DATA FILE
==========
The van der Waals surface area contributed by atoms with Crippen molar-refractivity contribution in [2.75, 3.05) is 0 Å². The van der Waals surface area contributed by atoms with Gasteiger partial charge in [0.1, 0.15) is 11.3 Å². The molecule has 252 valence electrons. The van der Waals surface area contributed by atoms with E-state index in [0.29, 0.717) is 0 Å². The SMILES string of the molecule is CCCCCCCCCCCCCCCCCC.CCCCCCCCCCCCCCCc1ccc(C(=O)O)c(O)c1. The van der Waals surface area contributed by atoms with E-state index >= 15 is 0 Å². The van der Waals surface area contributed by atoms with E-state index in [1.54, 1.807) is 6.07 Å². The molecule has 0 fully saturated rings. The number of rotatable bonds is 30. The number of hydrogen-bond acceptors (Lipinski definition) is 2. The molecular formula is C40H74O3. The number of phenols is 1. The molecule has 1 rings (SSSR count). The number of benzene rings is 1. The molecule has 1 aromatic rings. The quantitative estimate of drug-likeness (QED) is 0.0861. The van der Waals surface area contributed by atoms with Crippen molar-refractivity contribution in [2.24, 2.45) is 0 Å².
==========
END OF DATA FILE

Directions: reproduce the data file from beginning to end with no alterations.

The van der Waals surface area contributed by atoms with Crippen molar-refractivity contribution in [2.75, 3.05) is 0 Å². The van der Waals surface area contributed by atoms with Gasteiger partial charge in [0.1, 0.15) is 11.3 Å². The molecule has 252 valence electrons. The van der Waals surface area contributed by atoms with E-state index in [0.29, 0.717) is 0 Å². The SMILES string of the molecule is CCCCCCCCCCCCCCCCCC.CCCCCCCCCCCCCCCc1ccc(C(=O)O)c(O)c1. The van der Waals surface area contributed by atoms with E-state index >= 15 is 0 Å². The van der Waals surface area contributed by atoms with E-state index in [1.54, 1.807) is 6.07 Å². The molecule has 0 fully saturated rings. The number of rotatable bonds is 30. The number of hydrogen-bond acceptors (Lipinski definition) is 2. The molecular formula is C40H74O3. The number of phenols is 1. The molecule has 1 rings (SSSR count). The number of benzene rings is 1. The molecule has 1 aromatic rings. The quantitative estimate of drug-likeness (QED) is 0.0861. The van der Waals surface area contributed by atoms with Crippen molar-refractivity contribution in [2.24, 2.45) is 0 Å².